11 January 2021

Top 5 Books of 2020

I had a little difficulty coming up with this list of my favourite books for 2020. In the past I've been proud of the fact that my Top 5 lists have included a combination of review titles, classics and backlist books. This year my shortlist contained only review books. It's not that I didn't read any great 5 star books from my backlist TBR (I'm looking at you Inheritance by Christopher Paolini) but they just didn't make the cut.

Here are my Top 5 Books of 2020 in the order I read them:

1. City of Girls by Elizabeth Gilbert

City of Girls by Elizabeth Gilbert book cover
I've been sharing my Top 5 Books since 2014, but if I'd started a year earlier then The Signature of All Things by Elizabeth Gilbert would definitely have made that list.

City of Girls by Elizabeth Gilbert is about a young woman in 1940s New York who works in a theatre and socialises with glamorous showgirls. I made the assumption this wouldn't be anywhere near as good as The Signature of All Things and went into it expecting an overtly feminine story unlikely to hold my attention. I was so wrong!

In my review, I explain this isn't a romance novel or chick lit. It's not a war novel either. It's a deep exploration of one woman's life, her sexual desire and the inner and outer expectations of those around her. It's a coming-of-age novel about choosing a different path and I enjoyed witnessing Vivian's personal growth and internal realisations and found it incredibly moving in parts.

2. The Foundling by Stacey Halls

The Foundling by Stacey Halls book cover
After the success of The Familiars, the premise and stunning cover design of The Foundling by Stacey Halls drew me in immediately.

Set in London in 1754, Bess Bright makes the heartbreaking decision to leave her illegitimate newborn baby at the Foundling Hospital in London, promising herself she will come back to claim her daughter as soon as she can. Years later, Bess returns only to find her daughter has already been claimed, by her.

This intriguing premise and the unique storytelling style let me know I was in expert hands once again from the very first page. Stacey Halls was able to bring every aspect of Georgian London to life and I greatly enjoyed it.

3. The Rain Heron by Robbie Arnott

The Rain Heron by Robbie Arnott book cover
The opening few chapters of The Rain Heron by Australian author Robbie Arnott were absolutely sublime. I fell in love with the seamless blend of fable and fairytale as I was introduced to the mythical rain heron.

What follows from there is a literary eco-fable, with elements of magical realism in a dystopian setting. There's plenty of tension and some terrific character growth and I felt a real love of nature in both the mountainous and coastal settings featured in the book. There's a clear concern about our environment bubbling along in the background of the story, adding climate-fiction to the number of genres this slim novel falls into.

My reading enjoyment was enhanced even further when my sister read the book and we were able to discuss it. What joy!

4. The Evening and the Morning by Ken Follett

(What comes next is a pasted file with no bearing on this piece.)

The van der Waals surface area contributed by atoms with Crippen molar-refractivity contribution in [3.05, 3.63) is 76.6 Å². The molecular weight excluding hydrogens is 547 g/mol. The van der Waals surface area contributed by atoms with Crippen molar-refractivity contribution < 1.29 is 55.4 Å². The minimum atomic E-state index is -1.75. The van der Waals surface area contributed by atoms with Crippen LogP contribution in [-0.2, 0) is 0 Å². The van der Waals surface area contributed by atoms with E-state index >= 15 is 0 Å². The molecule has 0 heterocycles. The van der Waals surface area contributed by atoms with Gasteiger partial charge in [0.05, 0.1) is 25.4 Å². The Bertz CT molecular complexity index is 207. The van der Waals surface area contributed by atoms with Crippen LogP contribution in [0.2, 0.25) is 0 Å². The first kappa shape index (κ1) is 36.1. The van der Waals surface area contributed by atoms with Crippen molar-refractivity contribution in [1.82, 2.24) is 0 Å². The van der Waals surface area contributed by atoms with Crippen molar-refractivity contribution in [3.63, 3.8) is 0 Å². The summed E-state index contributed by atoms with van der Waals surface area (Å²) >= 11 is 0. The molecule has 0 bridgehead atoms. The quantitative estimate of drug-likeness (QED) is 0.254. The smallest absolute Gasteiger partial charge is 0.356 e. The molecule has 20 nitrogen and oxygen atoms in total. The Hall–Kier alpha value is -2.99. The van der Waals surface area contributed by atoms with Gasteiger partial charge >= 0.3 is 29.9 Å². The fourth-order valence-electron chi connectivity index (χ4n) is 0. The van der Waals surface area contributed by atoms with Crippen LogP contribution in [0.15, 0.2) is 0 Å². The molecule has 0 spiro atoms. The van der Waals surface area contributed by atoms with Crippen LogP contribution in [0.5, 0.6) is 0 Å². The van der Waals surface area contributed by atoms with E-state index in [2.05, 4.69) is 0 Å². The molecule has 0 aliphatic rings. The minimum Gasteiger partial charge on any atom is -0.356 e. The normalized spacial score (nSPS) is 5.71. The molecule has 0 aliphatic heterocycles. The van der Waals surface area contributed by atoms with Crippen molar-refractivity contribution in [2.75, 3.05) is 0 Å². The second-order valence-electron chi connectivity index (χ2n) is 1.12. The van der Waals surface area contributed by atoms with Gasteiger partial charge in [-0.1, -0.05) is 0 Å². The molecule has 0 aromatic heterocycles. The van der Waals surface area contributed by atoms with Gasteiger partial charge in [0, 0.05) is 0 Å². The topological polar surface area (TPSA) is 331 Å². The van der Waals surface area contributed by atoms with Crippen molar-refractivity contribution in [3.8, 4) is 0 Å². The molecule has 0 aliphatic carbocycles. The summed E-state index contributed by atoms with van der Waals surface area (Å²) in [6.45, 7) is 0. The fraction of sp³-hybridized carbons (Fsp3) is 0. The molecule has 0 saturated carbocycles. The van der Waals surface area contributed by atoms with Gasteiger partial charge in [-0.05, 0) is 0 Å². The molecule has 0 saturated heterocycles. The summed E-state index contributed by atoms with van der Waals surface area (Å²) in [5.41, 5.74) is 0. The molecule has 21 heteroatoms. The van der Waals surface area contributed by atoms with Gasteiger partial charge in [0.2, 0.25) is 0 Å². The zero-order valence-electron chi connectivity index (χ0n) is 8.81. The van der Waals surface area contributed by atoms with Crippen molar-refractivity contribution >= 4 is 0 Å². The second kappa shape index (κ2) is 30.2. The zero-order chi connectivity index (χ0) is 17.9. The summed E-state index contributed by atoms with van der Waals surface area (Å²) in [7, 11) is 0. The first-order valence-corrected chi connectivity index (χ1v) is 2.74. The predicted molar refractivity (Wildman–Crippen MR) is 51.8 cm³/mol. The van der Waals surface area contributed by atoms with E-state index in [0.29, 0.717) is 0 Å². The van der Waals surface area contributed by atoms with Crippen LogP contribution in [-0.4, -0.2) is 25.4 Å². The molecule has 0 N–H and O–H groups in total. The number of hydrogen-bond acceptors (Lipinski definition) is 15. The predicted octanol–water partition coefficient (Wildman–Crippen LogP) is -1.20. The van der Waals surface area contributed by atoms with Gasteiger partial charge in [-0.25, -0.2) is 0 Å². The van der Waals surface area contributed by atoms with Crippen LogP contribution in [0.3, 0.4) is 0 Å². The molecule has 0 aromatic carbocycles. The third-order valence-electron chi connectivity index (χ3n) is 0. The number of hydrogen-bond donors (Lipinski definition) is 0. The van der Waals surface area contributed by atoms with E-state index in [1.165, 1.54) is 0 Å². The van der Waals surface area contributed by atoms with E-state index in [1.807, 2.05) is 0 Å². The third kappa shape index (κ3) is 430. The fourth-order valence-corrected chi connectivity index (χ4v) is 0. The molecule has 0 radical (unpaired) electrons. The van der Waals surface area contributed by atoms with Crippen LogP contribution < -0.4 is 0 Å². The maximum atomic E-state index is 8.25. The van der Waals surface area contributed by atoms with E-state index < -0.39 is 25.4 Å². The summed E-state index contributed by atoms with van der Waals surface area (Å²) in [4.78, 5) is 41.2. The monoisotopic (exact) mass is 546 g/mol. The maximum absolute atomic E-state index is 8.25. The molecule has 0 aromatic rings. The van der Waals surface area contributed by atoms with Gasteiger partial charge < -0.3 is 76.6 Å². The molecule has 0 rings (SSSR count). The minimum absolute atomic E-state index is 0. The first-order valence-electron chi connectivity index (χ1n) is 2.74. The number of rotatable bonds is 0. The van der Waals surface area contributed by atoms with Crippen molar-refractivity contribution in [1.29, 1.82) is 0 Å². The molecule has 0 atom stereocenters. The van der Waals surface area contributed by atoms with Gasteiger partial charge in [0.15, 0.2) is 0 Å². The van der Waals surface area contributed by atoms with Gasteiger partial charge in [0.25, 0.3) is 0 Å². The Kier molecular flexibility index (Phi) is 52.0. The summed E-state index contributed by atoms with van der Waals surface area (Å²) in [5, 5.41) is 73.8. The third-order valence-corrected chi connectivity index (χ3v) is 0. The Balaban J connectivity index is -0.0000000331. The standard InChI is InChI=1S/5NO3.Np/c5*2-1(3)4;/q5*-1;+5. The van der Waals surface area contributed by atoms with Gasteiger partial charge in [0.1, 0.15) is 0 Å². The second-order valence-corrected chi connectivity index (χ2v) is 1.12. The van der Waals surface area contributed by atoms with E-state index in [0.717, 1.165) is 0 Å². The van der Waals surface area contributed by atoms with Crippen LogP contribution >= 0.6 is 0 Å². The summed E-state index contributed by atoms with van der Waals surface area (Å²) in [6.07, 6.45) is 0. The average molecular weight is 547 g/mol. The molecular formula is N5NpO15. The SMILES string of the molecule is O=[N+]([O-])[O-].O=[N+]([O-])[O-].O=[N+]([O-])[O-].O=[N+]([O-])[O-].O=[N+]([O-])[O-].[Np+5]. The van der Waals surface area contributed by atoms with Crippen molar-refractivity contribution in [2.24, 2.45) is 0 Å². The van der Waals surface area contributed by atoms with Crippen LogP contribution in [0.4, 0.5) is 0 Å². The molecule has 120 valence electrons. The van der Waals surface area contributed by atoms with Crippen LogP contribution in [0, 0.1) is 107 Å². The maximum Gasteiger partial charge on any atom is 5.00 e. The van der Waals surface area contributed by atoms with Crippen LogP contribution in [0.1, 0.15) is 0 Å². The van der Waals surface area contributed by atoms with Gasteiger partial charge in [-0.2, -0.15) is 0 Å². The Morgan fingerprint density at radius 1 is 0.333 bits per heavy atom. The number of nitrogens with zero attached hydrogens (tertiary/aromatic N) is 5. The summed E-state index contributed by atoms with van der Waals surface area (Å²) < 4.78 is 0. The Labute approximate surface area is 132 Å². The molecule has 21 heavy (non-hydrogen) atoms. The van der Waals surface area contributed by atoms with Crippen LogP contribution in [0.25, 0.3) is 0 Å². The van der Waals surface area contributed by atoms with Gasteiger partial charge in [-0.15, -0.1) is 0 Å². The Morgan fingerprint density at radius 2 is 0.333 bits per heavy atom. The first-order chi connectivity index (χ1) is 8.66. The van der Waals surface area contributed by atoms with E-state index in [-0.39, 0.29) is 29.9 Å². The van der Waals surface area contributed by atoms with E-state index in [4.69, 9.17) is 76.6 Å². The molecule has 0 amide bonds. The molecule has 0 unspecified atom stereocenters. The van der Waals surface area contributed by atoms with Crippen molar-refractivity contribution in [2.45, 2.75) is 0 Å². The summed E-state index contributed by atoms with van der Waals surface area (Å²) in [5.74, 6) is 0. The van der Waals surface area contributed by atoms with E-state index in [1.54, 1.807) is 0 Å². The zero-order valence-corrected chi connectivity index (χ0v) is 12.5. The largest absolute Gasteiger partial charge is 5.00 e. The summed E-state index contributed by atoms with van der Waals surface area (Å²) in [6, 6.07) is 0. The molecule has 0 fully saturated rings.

The Evening and the Morning by Ken Follett book cover
This prequel to The Pillars of the Earth was one of my most anticipated releases of 2020 and it didn't disappoint. It came in at a whopping 817 pages and begins in the year 997AD with an introduction to our main character Edgar the Boatbuilder.

Themes of good and evil feature throughout the book and the everyday harsh conditions of farmers, bakers, merchants and priests were expertly written.

Once again my reading enjoyment was enhanced when my Dad began reading his own copy and we were able to discuss the goings on and enjoy the great reveal close to the end of the book.

5. Hideout by Jack Heath

Hideout by Jack Heath book cover
This gritty and bloody crime series featuring a cannibal consultant by the name of Timothy Blake is my favourite Australian crime series, and Hideout was a highly anticipated release in 2020.

Blake is an intelligent, clever and oddly funny anti-hero, and the reader can't help but hope he succeeds in his endeavours, despite knowing about his gruesome proclivities. Blake thinks quick on his feet and is only too aware of his flaws. However, he continues to struggle with his inner demons in the series; wanting to be a better person yet readily identifying with the bad guys.

The unexpected plot developments make this dark and grisly series uniquely refreshing and I can't wait until the next bloody instalment.

Hangman just missed out on my Top 5 list back in 2018, so the inclusion of Hideout on this list does redress that a little.
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That's it! What do you think of my list? What was your favourite read in 2020? 


Would you like to comment?

  1. Loved The Foundling and City of Girls. You do well to just have 5 yop reads!

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    1. Thanks Theresa, it takes some considerable effort, but I love having a Top 5 every year.

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  2. I love the sound of The Foundling, I may have to track that down.

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    1. Thanks Amy, I hope you do manage to track down a copy of The Foundling. Even if you only enjoy it half as much as I did you're in for a great read.

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Thanks for your comment, Carpe Librum!

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